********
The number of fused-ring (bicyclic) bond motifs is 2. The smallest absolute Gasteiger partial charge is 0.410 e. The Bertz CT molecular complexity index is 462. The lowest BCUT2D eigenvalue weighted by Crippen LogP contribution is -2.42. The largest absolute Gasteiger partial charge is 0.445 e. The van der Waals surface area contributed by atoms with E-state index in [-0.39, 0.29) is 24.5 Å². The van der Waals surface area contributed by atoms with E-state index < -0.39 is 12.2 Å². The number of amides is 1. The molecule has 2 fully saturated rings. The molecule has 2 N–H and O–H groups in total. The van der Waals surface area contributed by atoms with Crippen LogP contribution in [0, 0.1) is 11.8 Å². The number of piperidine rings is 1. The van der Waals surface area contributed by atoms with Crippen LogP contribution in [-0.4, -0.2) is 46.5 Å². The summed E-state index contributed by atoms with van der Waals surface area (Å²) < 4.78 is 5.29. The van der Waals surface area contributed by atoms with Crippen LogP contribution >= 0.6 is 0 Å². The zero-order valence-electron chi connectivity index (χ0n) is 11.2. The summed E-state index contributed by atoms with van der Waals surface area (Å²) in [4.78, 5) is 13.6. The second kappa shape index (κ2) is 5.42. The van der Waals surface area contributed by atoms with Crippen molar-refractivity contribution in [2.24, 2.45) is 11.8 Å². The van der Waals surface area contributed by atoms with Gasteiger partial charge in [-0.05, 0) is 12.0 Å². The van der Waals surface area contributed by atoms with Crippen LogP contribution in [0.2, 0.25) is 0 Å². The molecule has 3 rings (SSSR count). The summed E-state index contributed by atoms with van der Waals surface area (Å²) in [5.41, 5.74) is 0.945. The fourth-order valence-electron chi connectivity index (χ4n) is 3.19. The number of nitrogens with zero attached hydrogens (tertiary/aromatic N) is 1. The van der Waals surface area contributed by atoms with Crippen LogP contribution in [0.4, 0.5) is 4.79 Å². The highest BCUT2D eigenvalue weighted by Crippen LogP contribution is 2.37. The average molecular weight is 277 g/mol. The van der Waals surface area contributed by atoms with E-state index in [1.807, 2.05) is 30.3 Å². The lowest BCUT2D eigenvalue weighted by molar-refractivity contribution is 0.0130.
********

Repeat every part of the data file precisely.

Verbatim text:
The number of fused-ring (bicyclic) bond motifs is 2. The smallest absolute Gasteiger partial charge is 0.410 e. The Bertz CT molecular complexity index is 462. The lowest BCUT2D eigenvalue weighted by Crippen LogP contribution is -2.42. The largest absolute Gasteiger partial charge is 0.445 e. The van der Waals surface area contributed by atoms with E-state index in [-0.39, 0.29) is 24.5 Å². The van der Waals surface area contributed by atoms with E-state index < -0.39 is 12.2 Å². The number of amides is 1. The molecule has 2 fully saturated rings. The molecule has 2 N–H and O–H groups in total. The van der Waals surface area contributed by atoms with Crippen LogP contribution in [0, 0.1) is 11.8 Å². The number of piperidine rings is 1. The van der Waals surface area contributed by atoms with Crippen LogP contribution in [-0.4, -0.2) is 46.5 Å². The summed E-state index contributed by atoms with van der Waals surface area (Å²) < 4.78 is 5.29. The van der Waals surface area contributed by atoms with Crippen LogP contribution >= 0.6 is 0 Å². The zero-order valence-electron chi connectivity index (χ0n) is 11.2. The summed E-state index contributed by atoms with van der Waals surface area (Å²) in [4.78, 5) is 13.6. The second kappa shape index (κ2) is 5.42. The van der Waals surface area contributed by atoms with Crippen molar-refractivity contribution in [2.24, 2.45) is 11.8 Å². The van der Waals surface area contributed by atoms with Gasteiger partial charge in [-0.05, 0) is 12.0 Å². The van der Waals surface area contributed by atoms with Crippen LogP contribution in [0.2, 0.25) is 0 Å². The molecule has 3 rings (SSSR count). The summed E-state index contributed by atoms with van der Waals surface area (Å²) in [5.41, 5.74) is 0.945. The fourth-order valence-electron chi connectivity index (χ4n) is 3.19. The number of nitrogens with zero attached hydrogens (tertiary/aromatic N) is 1. The van der Waals surface area contributed by atoms with Crippen LogP contribution in [0.4, 0.5) is 4.79 Å². The highest BCUT2D eigenvalue weighted by Crippen LogP contribution is 2.37. The average molecular weight is 277 g/mol. The van der Waals surface area contributed by atoms with E-state index in [1.807, 2.05) is 30.3 Å². The lowest BCUT2D eigenvalue weighted by molar-refractivity contribution is 0.0130.